Chippewa Herald-Telegram from Chippewa Falls, Wisconsin on May 15, 1936 · 1
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Chippewa Herald-Telegram from Chippewa Falls, Wisconsin · 1

Chippewa Falls, Wisconsin
Issue Date:
Friday, May 15, 1936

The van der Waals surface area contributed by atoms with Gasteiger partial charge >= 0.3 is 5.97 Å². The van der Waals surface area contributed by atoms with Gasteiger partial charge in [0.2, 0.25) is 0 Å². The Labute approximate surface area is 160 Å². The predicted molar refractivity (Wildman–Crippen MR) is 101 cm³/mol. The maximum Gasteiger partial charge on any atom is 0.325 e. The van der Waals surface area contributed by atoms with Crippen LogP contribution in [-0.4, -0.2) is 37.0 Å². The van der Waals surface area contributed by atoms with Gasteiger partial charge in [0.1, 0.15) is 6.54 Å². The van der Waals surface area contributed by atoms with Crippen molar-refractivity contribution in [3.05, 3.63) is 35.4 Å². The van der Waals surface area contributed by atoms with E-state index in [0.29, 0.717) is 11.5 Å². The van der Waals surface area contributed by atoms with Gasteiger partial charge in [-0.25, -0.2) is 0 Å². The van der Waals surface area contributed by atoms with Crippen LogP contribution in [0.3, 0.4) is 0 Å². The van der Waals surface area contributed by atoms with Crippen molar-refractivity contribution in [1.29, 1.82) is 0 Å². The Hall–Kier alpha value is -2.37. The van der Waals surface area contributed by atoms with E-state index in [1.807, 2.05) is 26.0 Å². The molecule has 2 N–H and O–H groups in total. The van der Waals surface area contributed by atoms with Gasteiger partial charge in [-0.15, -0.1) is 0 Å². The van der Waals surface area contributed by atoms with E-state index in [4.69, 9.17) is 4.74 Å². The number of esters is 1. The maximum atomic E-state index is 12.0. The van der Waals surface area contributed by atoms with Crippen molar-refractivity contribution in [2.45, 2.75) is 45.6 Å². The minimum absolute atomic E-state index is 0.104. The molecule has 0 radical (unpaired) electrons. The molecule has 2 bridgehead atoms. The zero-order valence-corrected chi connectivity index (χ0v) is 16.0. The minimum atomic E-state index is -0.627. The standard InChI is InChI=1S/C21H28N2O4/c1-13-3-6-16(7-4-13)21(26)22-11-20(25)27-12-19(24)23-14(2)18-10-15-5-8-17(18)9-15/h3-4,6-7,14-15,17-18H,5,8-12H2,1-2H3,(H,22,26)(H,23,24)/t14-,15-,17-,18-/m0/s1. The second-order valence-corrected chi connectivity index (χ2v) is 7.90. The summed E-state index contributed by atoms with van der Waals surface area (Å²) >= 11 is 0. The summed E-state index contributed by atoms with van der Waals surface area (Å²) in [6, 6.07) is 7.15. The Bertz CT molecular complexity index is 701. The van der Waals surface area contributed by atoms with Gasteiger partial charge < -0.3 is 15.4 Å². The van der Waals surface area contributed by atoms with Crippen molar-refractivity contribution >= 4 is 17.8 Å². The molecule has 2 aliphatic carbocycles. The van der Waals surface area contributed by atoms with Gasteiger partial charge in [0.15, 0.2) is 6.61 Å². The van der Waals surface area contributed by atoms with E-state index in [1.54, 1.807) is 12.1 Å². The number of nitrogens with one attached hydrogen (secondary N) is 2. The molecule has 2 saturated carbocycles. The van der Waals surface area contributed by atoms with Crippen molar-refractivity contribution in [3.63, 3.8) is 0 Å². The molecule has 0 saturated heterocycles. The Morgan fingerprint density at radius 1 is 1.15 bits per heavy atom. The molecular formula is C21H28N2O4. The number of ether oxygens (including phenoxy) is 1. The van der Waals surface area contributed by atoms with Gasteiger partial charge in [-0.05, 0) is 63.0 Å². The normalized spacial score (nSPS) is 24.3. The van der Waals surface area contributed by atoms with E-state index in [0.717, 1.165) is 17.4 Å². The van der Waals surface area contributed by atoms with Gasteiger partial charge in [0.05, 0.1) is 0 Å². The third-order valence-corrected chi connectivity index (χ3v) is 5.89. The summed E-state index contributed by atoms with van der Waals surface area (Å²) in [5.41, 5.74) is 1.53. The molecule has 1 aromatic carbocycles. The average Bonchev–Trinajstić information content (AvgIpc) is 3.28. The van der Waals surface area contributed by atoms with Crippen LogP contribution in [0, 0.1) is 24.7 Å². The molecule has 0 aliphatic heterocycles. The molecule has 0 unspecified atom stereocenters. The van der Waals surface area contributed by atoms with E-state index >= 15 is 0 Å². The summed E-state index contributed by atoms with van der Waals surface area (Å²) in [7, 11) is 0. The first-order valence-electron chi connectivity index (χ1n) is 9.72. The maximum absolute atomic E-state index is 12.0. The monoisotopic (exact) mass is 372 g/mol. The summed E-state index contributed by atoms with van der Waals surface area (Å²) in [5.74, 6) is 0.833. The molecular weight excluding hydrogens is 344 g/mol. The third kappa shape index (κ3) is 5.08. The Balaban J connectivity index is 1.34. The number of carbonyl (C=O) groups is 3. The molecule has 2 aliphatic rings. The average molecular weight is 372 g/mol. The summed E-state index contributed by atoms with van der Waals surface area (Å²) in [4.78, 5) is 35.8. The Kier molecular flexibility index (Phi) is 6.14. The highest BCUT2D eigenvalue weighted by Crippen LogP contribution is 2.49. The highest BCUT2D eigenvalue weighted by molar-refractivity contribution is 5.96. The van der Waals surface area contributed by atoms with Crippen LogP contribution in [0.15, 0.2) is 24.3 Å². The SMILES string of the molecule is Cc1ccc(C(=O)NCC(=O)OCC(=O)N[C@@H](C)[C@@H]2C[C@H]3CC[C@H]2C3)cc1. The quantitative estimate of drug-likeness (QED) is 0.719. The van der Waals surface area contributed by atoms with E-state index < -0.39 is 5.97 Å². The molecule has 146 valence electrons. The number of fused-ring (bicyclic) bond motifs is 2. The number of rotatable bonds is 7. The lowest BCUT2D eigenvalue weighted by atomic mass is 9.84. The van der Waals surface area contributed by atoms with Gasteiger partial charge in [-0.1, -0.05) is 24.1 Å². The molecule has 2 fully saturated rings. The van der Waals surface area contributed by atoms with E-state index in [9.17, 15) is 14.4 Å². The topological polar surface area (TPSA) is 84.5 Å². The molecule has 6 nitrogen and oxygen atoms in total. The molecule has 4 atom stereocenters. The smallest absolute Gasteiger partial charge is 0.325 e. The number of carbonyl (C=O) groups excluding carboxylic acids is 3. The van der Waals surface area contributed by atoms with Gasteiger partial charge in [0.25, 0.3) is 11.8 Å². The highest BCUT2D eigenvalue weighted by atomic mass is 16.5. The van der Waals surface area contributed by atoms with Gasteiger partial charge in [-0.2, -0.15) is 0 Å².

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; CHIPPEWA HERAL LEGRAM FORTY-S KSMBER THE AUDIT BUREAU OF CIRCULATIONS CHIPPEWA FALLS, WISCONSIN, FRIDAY, MAY 1 5, 1936 UBUBBR OP THE ASSOCIATED PRESS PRICE THREE CENTS An 0 3 jvJ u vi7 -4 D-TE 7 EENTH YEAR I 1 5 11 J UrU a Lfu SMS China Protests New Japanese Invasion WAR DEBT DEAD BUT FRANCE IS STILL MINDLY Blum, Slated for Premier, Defines Stand of Nation's So- cialist Government. Paris. (AF) Leon Blum, destined to become the French premier, re nounced today any idea that the new leftist government will wage "a war of propaganda or reprisal." As for France's' war debt to the United States, he told the American Club: "In France we believe the question of debts is wiped out." He called the debt issue "a tragic misunderstanding between the two countries." Although he said. "I hope with all my heart this misunderstanding can nuickly be eliminated," he gave no indication that he intended as premier to reopen a discussion of the debt. Avowing France's desire to "live at peace with all. Blum fedded it was j only natural that France would 4ean toward special friendships with nay tions which, like her, are passionately j attached to public, civil, and personal j liberty" and "the same ideal of social justice." See War Opposition Observers interpreted Blum's remarks as an attempt to refute any idea that France would be driven Into a war with Germany or Italy because of hatred for Fascism. Coincident with his speech, it was reported that Edouard Herriot, radical-socialist leader, was being : considered as Blum's choice for the foreign ministry. Herriot, known as a friend of the United States, once lost the premiership when he fought French refusal to pay the war debt. The leftist leader, during the course of today's address, also expressed his "great joy" over the new Franco-Arr- rican trade pact. He promised France would "labor with all our heart to strengthen the Continued on Page Three) OfflAMELECTED AS E. BISHOP Sixth Methodist Leader From! DePauw U. Presidency to Gain Honor. Columbus, O. (AP) Dr. G. Bromley Oxnam, the sixth Methodist leader to step from the presidency of De Pauw University at Greencastle, Ind.. to a place on the Methodist Episcopal board of bishops sat with the other bishops today as general conference delegates resumed sessions after five days of hectic balloting. Oxnam, who withdrew his name Tuesday after he was within a handful of votes of election, became the fourth rtew bishop last night on the 13th ballot, af teT a new movement was started to elect him. Three other new bishops 'preceded Oxnam to the platform since the bal- loting started (last Saturday. They were JJr. vvudur iianmaKer.jor years pastor ofwa Youngs town. O-, church: Dr. Charles Flint, chancellor of Svracuse, N. Y University, and Alexander P. Shaw, negro editor of the Christian Advocate at New Or- ! (" leans. La. Executives of the firm said Eckert Oxnam said his election automatic- j lived quietly with his family in the ally removed him from the presidency Bronx. L of DePauw, a position he held since ! Eckert had teen with the clothing 1923. J firm thirty-six years. . Two Little Boys Admit Fatal Beating of Babe Merrill. Wis. (AP) Two boys, aged 3 and 4, fatally injured two-month-old David Hoi I, the coroner said today, when they dropped him to the fioor and then struck him with the butt of a toy pistol when he would not stop crying. The death will be listed as a homicide and no inquest will be conducted, Coroner Arthur E. Taylor said, explaining the boys did not realize the consequences. After visiting the Holl home to see the baby yesterday morning, the boys were playing nearby when Mrs- Elmer Holl, mother of David and three other boys, left to shop at a neighborhood market. The coroner said the boys told him they decided to visit the baby again, arid entered the unlocked house. Tay HSH STORY TELLING SEASON ALSO OPENS v ....-..-...., .. . ...... When Fred Kranhold of Appleton exhibited this picture of the "furre piscis," or fur-bearing trout, he claimed he caught in a northern lake, he started a statewide controversy. The fur-bearing specimen shown here , has the head and tail of -a trout and the body of-well, it looks like a rabbit. Despite scoff ers, Kranhold is stick-; ing to his story and says it is better than the average fish yarn because he has a picture for evidence. , : j ' : HOSTAGES FREED AS 2 ESCAPED CONVICTS TAKEN , Bloodhounds Lead PoSSeS in Search Through Indian ""--Country.', Antlers. Okla. (AP) Bloodhound- ! guided posses pushed through hilly forests of the Choctaw Indian country todav in hot pursuit of the straggling remnants of a killing, kidnaping band i of fugitives from the state peniten- tiary at McAlester. I Two of the eight convicts whol reached outside freedom alter wea- nesdav's violent break surrendered cringingly early today shortly after three abducted hostages two prison guards and a farmer-cowboy were released alive. A lourtn aoaucxion victim, j Langwell, 35, railway cttoiwp ax jvosoma, vm., j from two other convicts o? fjer- j iff John Helm said he identified as ; Claude leavers reputed break nng-, leir ISfnnS before officers ; came'feTSnhou0 JSri Xf onr of the long-term con-1 victs released Tuck Cope 'and Victor i Conn, prison guards, and Wilburn j Doaks, a cowboy, who had been kid-j naped while out rounding up cows had been stabbed in the neck j and had lost much blood. The other Continued on Page Three) : I 14 ARRESTED IN CLOTHING COMPANY HEAD'S STRANGLING r? I- 17v.inJ . Qlain in Executive Is Found blain in Washroom of Subway Lane Ct9:nn i New York. (AP) Fourteen suspects were arrested today as 50 detectives began a search for the strangler of Edgar L. Eckert, clothing company executive, in a subway station washroom. Seven of the suspects were negroes. All were arrested in subway stations. Eckert was found, strangled, robbed and beaten, in a washroom of the In- ! dependent Subway Line station at j 42nd street yesterday afternoon and CUea Dexore an tuuuuicuicts wnvcu. Pawnshops and old gold buyers were being covered in an effort to j trace a heavy gold medallion stolen from Eckert. His wallet and gold watch also were missing. lor said the boys found the child lying contentedly in the center of a large bed after its bath. The coroner stated the older boy told him I picked up the baby and held him. Johnny wanted to hold him. The baby J Scouts in Troop 1 who received ten-fell. He started to cry. We pounded j der foot badges were Jack Fisher, Je- nim and he Dieeded a little. The boys said they struck the baby and lacerated his face and head with the toy gun, Taylor added, and having replaced the body on te bed, left the house as they had entered. Dr. Bjaerne Ravn said the infant died of a skull fracture which might have been caused by the fall, and an examination snowed the bari" and neck also might have been broken. lfteen minutes after she hau .eft for the market, Mrs. Holl returned, found the baby gasping and then he died in her arms. Four Youths in Colony Murder Go to Waupun i Will Be Confined at Central State Hospital for Criminal Insane. Four inmates of the Northern Wisconsin Colony and Training School, who were involved in the killing of another inmate Sunday, today were taken to the Central Hospital for the Criminal Insane at Waupun where they will be confined. This action was decided upon yes- terday at Madison in a conference be tween members of the state board of control and District Attorney Robert L. Wiley and Dr. A. L. Beier, super intendent of the colony. The boys, Laverne Butterfield, 17; Oscar Van Dale, Louis Parmer and Clifford Johnson were taken to Waupun this morning by Sheriff C. G. Thronson -f bert Levisee, 15, another inmate L was discovered, told authorities that he . ' , . , , . companio looked on and kept watch because Levisee had "squealed" on him when he had left the grounds without permission. TROOP 12 WlilS RALLY CONTESTS Awards Are Made During Court of Honor at Junior High School. An actual demonstration of some of the activities of the Boy Scout pro- gram was by troops of the Wis. Sota District of the Chippewa Valley Council last night in the district rally JIC1U ttli llUiUUl lllgll OL11UV1 ft Jill before a group of parents of Scouts and friends of Scouting with five troops participating. The five troops are troop 1, sponsored by the South Side P. T. A. with Tom Caswell scoutmaster; Troop 12, sponsored by the Presbyterian church, Wilson Claik scoutmaster; Troop 13, sponsored by M. E. church. Earl Le Due scoutmaster; Troop 17, sponsored by M. E. churchy R. B. Cotton, scoutmaster; Troop 18 of Boyd, H. .C Heg-gen scoutmaster. Troop 12 Victor. 7 Troop 12 won the "rally earnmg score of 547 points. They will be awarded a Class B blue streamer and will also represent the Wissota district in the Council Rally to be held at Rice Lake May 23, competing against four other troops in the Chip pewa Valley council. Troop 17 scored! 505 points and Troop 13 scored 447 V? ; points earning each a Class C.whiij streamer. Troop 1 scored 100 points and Troop 18 scored 256 points and will be awarded participation stream- ers. The program was opened with the! bugler, Bert Ross, sounding attention and the presentation of colors, and singing of America by' Scouts and friends, led by C. E. Stiles. Next a Court of Honor was held presided ov - er by Walter Koycraft assisted by O. A. Elliot, Rev. L. A. Swisher, John Pauley and Scout Executive Robert '. Ellia. rome Gunderson. Douglas Gunderson. John Globensky, Gordon Howe, Ro bert Loiselle. Forrest Melville, Ver non Toutant, Eugene Verbrecken and J Lawrence Willie, Scouts awarded second class rank were John Cardinal, Richard Bloczin-ski, Robert Martin. Donald Pangborn, all of Troop 12; Walter Gram, RoT- i land Forrester. Donald LeDuc of ! Troop 13: John McDonald, Bruce Gun- derson, John Myrman of Troop 17. Scouts awarded first class rank were (Continued On Pago Eight) iiilliil 'BOY GOVERNOR' AND AIDES TAKE OVER CAPITOL I ' 180 West Allis Students Move I " TV - X . i ! on MadlSOn in Special , j J Train, j j . I i Madison, Wis, (AP) At 8:45 a. m. j today a special train puffed into Mad-1 ison, bearing the members of Wis-! consin's "provisional" state govern-j ment 180 students from the West ; Allis high school. All of them had the strange but nappy look of a new assemblyman arriving for! his first term. . They climbed into automobiles and were whisked up to the state capitol i. wiiere lur iwo uays tney will learn how to run state affairs byrunning" ! wiem. s 1: inspect Handsome Capitol. ursiTining ,eydWiw-m-itmfl pect, a little noisily, every nook and , corner in the great marble building ; and then they settled down for the! ! day's work of taking over the execu-. tiye office, the commissions,, the legis-; lative chambers and the Supreme Court. The strange thing about this stu- dent government, a study experiment u r . a?,- V , u UA See. Cabinet Shakeup. the West Alhs social stuoies depart-; The British cabinet, with one of its ment, was that it had no interest m; memberg now bein named at a judi. P t r TSfalgnT yCa at thna cial inquiry into a budget "Ieakare," 17" Kas reported in some quarters to be liwJT? ? valedicvorianj due f0imp0rtant changes. Iflt l Fmedlatf y ' One of these rumored Shifts would alter Jus arrival and delivered his i Q0ri w.-, message to the legislature." i brm Sl 5 ? rhe r? . o.uxc. ! controverted Franco-British plan for ury 5 aps Party Gerament. Ethiopian peace back into the Gab oon y 07lernmlf!lt. 1S .f necessary ; met first lord of the admiraity. tiLoSti w fY. nterests i Sir Samuel quit as foreign secre-L St UWe dld" h?VA any ' tary in the uproar over the peace plan m I When 6 el6Cted OUr he wrote in collaboration with Pierre ZfFl- xt.-,l ' I. .' Laval, then France's premier. The problem? j : i "They are not going about it the right way J . . putting men at work on things that are not useful .i . . keeping their eyes on the coming i election." f j What did he think about Governor j La Follettels works bill? . j Work Plan Puzzles Him. j! "Governor La Susa scratched his ! head. He -wasn't sure just what it contained. But he added: ; "Self-respecting work for the unemployed is what we need." I If he had his way free medical services would be extended to : all school children and "even though the initial cost might be heavy, it would i pay in the end." Then "Governor" La Susa admitted he expects to take (Continued On Page Eight) 1 BULLETSlLV IN ARAB-JEW RIOT I wu-e r ire inro vrowa LurU12: Demonstration in IfTa I .''.'" ( . ; : Jerusalem. (AP) Police, firing in-' to a crowd of Arabs outside a Jaffa 1 mosque, were reported by the Jewish I telegraphic agency today to have killed two and wounded fourteen. The police fired into the crowd when the Arabs i started a demonstration upon leaving the mosque. . j Shots, which the agencv said fired by Arabs, wounded an American Jewish colonist, Aaron Davidson, at the colony of Raanana, north of Tel Aviv. " - f j A Jewish home for the aged 'Was bombed in Jerusalem, but not one was injured. Arabs in Haifa fired 15 carloads of property belonging to newly-arrived German Jews. Army tanks stood in the streets of the Arab city of Jaffa today and steel-helmeted police patrols were strengthened as Arabs formally inaugurated an anti-Jewish campaign of civil dis- obedience. - PLAN TO GRAB NATION SEEN AS TROOPS ARRIVE Guatemala Quits League British Cabinet Shakeup Nears. as Nanking. (AP) The Chinese foreign office was reported by Chinese sources tonight to have ordered a protest .to Tokyo against the increase of Japanese trops in North China. These sources said the Chinese em- J-bassy in Tokyo had been instructed to make the protest with a view toward stopping the increase." Japs Deny "Grab" Change. Tokyo (AP) A spokesman fof the Japanese war office declared tonight the. increase in Japan's garrisons In north China "will injure neither China's sovereignty nor the vested rights of other powers in that area." "On the contrary," said the spokes- man' "? S11 tenV2 pron?ote pc? in- north China and favorably adjust the relations of Japan, Manchoukuo, and China as well as our relations with other nations." His statement was made in conhec- tion with the arrival of the first of the new units of Japan's north China garrison at Chinwangtao, Tientsin and Peiping. , See Plan To "Seize China. ; . (By The Associated Press) Troops marched again in the far east, the League of Nations' lost an- other member and rumors of British' cabinet changes flew in London today. Japan s determined army landed 7,- 600 troops in China, reinforcing its Tientsin and Peiping garrisons. The! Chinese, fearful that Italv's Ethiopian i'vict. snnrr now .NimvMuio! of wmonest. Tredictd aura campaign for the ultimate seizure of China. - T.itti finnfemnla: whiVh hnri nr- ticinated little in affairs at Geneva of late, informed the League it was fol- lowing the example of Germany and Japan. Guatemala ' quit the league council , five years affo for financial xeasons. plan, which would have granted Pre- S mier Mussolini part of the ; country j which he subsequently seized in its ! I entirety, was given a hasty burial by . the league. - Official Italy put a clamp on specu- i Continued on Page Three) AL SMITH, JR.. PLOT VICTIM Two Accused of Extorting! $11,500 From Son of For- j mer Governor. ; ! New York. (AP) Max D. Krone, a private detective and A. Henry Ross, Brooklyn lawyer, were indicted today by the county grand jury on charges of extorting $1,500 in cash and $10,-000 in promissory notes from Alfred E. Smith, Jr. The indictments were handed up to Judge Koenig in general sessions this afternoon. Two indictments were returned by the grand jury after it had heard the testimony of Smith, son of the form- er governor of New York, and Miss Catherine M. Paveick of Astoria. 'Queens. Krone was arrested and taken to I the district attorney's office while po- ' lice began a search for Ross. , ! Details of the complaint were not i made public by the district attorney's office. Bill Authorizes Sale Of Land to Notre Dame Washington. (AP) Representative Pettingill (D-Ind.) yesterday introduced a bill to authorize the Secretary of Agriculture to sell the University of Notre Dame 5,000 acres of land in the Gogebic purchase unit, Michigan. The land would be used for a forestrv. conservation, and biological science schooL Premier of Poland And Cabinet Quit Warsaw. (AP) Premier Marjan Zyndram Koscialkowski and his cabinet resigned today. President Moscicki immediately assigned Gen. Felicyan Slawog-j Skladkowski to fornr a new gov- ernment as premier. j Koscialkowski, as premier, form-t ed Poland's most recent govern ment last Oct. 13. i ' ; j Resignation of the premier and his cabinet was predicted in Warsaw April 19 when the government leader failed to go to Hungary to return a visit of Premier Julius Go-emboes. Poland recently has suffered a series of international disorders in .which the government has been criticized. SEIZE SEVEN RAIDS TO TRAP ii Comb Chicago Bootleg Area in Hunt for Killer of John R. "Foster.' j (BULLETIN) ' Chicago. (AP) E. C Yellowley, chief of the Chicago alcohol tax unit of the federal bureau of internal revenue, announced today that his agents had obtained a "full confession" from James Jacobs of Indianapolis, in the slaying of John R. Foster, reveue agent. - ' . ; j. Chicago. ( AP) Seven persons, seized as one of the greatest forces of officers since Dillinger's. day combed ! bootleg bailiwicks, were Cfuestiohed today concerning the slaying of fed eral revenue agent John R. Foster.! . .The: y -were appirejncleil.jaxjenea of f apid fire raids on the - haunts " f illicit alcohol cookers operating -1 in prohibition time style. . j The names of those held were given as James Jacobs, alias Jones, 40, of Indianapolis; Joseph Krupa, 42, : of Indianapolis; Mrs. Mary Sola; her sons, Bruno, 18, and Vincent, 20; Joseph Pegorin, 45, and Vincent Mar-ronte, 48. j ' Car Contains Alcohol. Jacobs was taken in Chicago Heights, HI. Agents said his car bore Indiana license plates, contained 200 gallons of alcohol, sawed off shotgun and a number f rifle cartridges..! A rifle bullet ended Foster's life as he pursued two suspected i rum runners near St. John, Ind., early , yesterday. The auto, they added,- corresponded in color and size to the machine used by Foster's assailants. j . Lieut. Thomas Kelly of the state's ( Continued On f".- Threel Milwaukee Postmaster Is Picked by Du j tTHsmngion, ) ine ouice oi r 1-2 i A T rm . jrl f Senator r . Kyan uuityuu-wis.) 'announced today that the ; senator has recommended the appointment of John A. Fleissner, former alderman, as postmaster of Milwaukee. ' Fleissner was first on the civil service list of eligible, Senator Duffy's office said. Others on the list are Victor Pachol- ske and Chauncey Yockey. High Ranking Mason Sees Son Honored Omaha, Neb. (AP) Herbert Laflin, Milwaukee, a 33rd degree Mason, past master of the Wisconsin Grand :Lodge and deputy for the state in j the northern Masonic jurisdiction, witnessed the conferring of. the. 31st and 32nd degrees on his I son, John, of Omaha, yesterday. Herber Laflin's father and grandfather were 33rd degree Masons. : j j . to Death Milwaukee (AP) Miss Irma Linse, 28-year-old stenographer who , came here from La Crosse last' January, was found dead today on the sidewalk 55 feet below the window of her room in the Y. W. C. A. dormitory. - Miss Mildred Duffy, a stenographer with whom Miss Linse roomed, said that she Arose at 7 a. m. and went to a washroom down the hall, leaving Miss Linse in bed. ; Upon her return, Miss Duffy told the police, Miss Linse was missing. The window screen' had been removed. r J - At about the same time Stephen L. Gorski, "a post office employe going to work, discovered Miss Linse's body on the sidewalk.' Apparently she had fallen head foremost. Her skull was n SLAYER LaCrosse Woman ICKES, TUGWELL PROVIDED VJITII PROJECT FUNDS Scale of Operations Will Be Somewhat Reduced, Executive Asserts. 1 Washington.. (AP) Pres. Roosevelt said today that the. Public Works and Resettlement Administrations would be continued on a somewhat smaller scale under the pending $1,425,000,-000 work relief appropriation. Responding to questions i at his press conference, the President said certain municipal projects which have; been carried out -by Secretary Ickes', PWA in the past would qualify under, the new relief bill. Harry L. Hopkins' WPA would furnish 45 per cent of the funds to pay the labor, he said, while the 55 per cent loan would come out of PWA's revolving fund. . - Says Ickes Has Funds. . The " President said Ickes' agency still had quite a large revolving fund struction Corporation sale of municipal securities, the proceeds of which are turned over to PWA. j ! The relief fund is in the $2,364,-229.712 deficiencv amoronriation . bill - i now before the senate appropriations I committee. Ickes was scheduled to i testify today, but the committee ses-! sion was postponed until this after--noon. J .. - ; The committee has before it de-; mands that funds go both: to Ickes' public works organization and Rex-ford G. TugwelPs Resettlement Administration. . j x Use Relief Workers. N : The President emphasized that such municipal projects, as he mentioned, must conform to the requirement that workers be taken from rejief rolls. He said PWA would certify how many men" were needed for a particular job and WPA wxuld investigate to see if such workers w-ere available in the locality, if so, yPA-. Would" approve the project and pay the weekly payrolls. i , Tha P-rpsirfput sairl funds, would be. allocated from' the relief appropria-WANTED Girl for general house- Continued on Page Three ) COMPLETE ACTION ON REA BILL, SEND IT TO ROOSEVELT Senate Acceptance of ; Confer- ence Agreement Final Capitol Hill Step. Washington (AP) Congress today completed action ,on the Norris $410,-000,000 rural electrification bill and sent it to President Roosevelt. Senate acceptance of a conference agreement on the bill was the final Capitol Hill , step ' - j . The measure would authorize a 10-year program of loans to farm groups anil private companies, to aid in providing rural areas, with electricity. It stipulated that preference is to be given by the Rural: Electrification Administration to non-profit organizations as against private concerns. The proposal authorized the Reconstruction Corporation to make a loan of ?50;000,000 for the first year. There would be annual $40,000,000 appropriation thereafter, r m-I ' THE WEATHER I Wisconsin Partly cloudy tonigK and Saturday; except possibly local showers in extreme northwest Saturday; somewhat cooler along Lake Michigan tonight. ,1 Minnesota Partly cloudy in south, unsettled in. north, possibly showers in northwest late tonight or Saturday and in northeast Saturday;' somewhat warmer in northwest tonight and Saturday. . ' . ;-!--: , in Milwaukee fractured and practically ' every bone irf-her body was broken, f A memorandum found among Miss Linse's effects read: "Please divide my personal belongings- among my brother and two sisters.". There was a signature. j - Miss Linse quit her job with an insurance firm two weeks: ago, but worked in ; a brewery's office yesterday.;-:.'. -,: -. I Miss Duffy told police that Miss Linse had been depressed for several days. The young woman was described as a quiet, retiring type. Miss Duffy said she had no men friends here. A: bank book showed Miss Linse had (245 in a savings account at a local bank. ! . " Leaps i